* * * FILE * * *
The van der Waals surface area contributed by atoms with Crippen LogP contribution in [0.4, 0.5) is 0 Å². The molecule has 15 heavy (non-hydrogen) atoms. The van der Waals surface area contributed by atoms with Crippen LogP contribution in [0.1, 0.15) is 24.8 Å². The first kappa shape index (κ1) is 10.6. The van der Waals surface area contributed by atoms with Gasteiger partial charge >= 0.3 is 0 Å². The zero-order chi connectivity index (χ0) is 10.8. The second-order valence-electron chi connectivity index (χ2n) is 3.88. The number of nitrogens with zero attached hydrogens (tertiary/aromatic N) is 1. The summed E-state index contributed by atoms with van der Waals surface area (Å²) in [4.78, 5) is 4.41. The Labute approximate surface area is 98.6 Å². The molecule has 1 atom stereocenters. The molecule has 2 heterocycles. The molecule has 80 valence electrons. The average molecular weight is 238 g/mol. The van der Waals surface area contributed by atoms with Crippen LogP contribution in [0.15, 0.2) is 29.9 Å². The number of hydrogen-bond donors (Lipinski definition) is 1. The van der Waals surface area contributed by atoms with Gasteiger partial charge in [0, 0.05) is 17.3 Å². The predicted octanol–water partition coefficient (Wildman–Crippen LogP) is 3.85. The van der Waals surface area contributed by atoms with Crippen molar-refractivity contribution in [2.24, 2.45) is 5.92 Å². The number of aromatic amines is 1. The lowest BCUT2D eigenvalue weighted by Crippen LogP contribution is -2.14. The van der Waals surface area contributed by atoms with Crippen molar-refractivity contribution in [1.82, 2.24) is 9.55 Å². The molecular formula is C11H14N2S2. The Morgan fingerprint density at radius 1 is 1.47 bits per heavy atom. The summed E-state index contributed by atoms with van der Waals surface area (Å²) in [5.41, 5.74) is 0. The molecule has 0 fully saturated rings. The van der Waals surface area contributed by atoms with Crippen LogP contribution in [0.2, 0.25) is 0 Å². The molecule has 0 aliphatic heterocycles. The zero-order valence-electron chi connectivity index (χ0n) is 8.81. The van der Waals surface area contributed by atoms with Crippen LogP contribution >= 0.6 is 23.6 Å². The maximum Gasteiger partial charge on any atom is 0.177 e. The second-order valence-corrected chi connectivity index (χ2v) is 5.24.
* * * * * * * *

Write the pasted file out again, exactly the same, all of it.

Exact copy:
The van der Waals surface area contributed by atoms with Crippen LogP contribution in [0.4, 0.5) is 0 Å². The molecule has 15 heavy (non-hydrogen) atoms. The van der Waals surface area contributed by atoms with Crippen LogP contribution in [0.1, 0.15) is 24.8 Å². The first kappa shape index (κ1) is 10.6. The van der Waals surface area contributed by atoms with Gasteiger partial charge >= 0.3 is 0 Å². The zero-order chi connectivity index (χ0) is 10.8. The second-order valence-electron chi connectivity index (χ2n) is 3.88. The number of nitrogens with zero attached hydrogens (tertiary/aromatic N) is 1. The summed E-state index contributed by atoms with van der Waals surface area (Å²) in [4.78, 5) is 4.41. The Labute approximate surface area is 98.6 Å². The molecule has 1 atom stereocenters. The molecule has 2 heterocycles. The molecule has 80 valence electrons. The average molecular weight is 238 g/mol. The van der Waals surface area contributed by atoms with Crippen LogP contribution in [0.15, 0.2) is 29.9 Å². The number of hydrogen-bond donors (Lipinski definition) is 1. The van der Waals surface area contributed by atoms with Gasteiger partial charge in [0, 0.05) is 17.3 Å². The predicted octanol–water partition coefficient (Wildman–Crippen LogP) is 3.85. The van der Waals surface area contributed by atoms with Crippen molar-refractivity contribution in [2.24, 2.45) is 5.92 Å². The number of aromatic amines is 1. The lowest BCUT2D eigenvalue weighted by Crippen LogP contribution is -2.14. The van der Waals surface area contributed by atoms with Crippen molar-refractivity contribution in [1.82, 2.24) is 9.55 Å². The molecular formula is C11H14N2S2. The Morgan fingerprint density at radius 1 is 1.47 bits per heavy atom. The summed E-state index contributed by atoms with van der Waals surface area (Å²) in [5.41, 5.74) is 0. The molecule has 0 fully saturated rings. The van der Waals surface area contributed by atoms with Crippen LogP contribution in [0.2, 0.25) is 0 Å². The molecule has 0 aliphatic heterocycles. The zero-order valence-electron chi connectivity index (χ0n) is 8.81. The van der Waals surface area contributed by atoms with Crippen LogP contribution >= 0.6 is 23.6 Å². The maximum Gasteiger partial charge on any atom is 0.177 e. The second-order valence-corrected chi connectivity index (χ2v) is 5.24.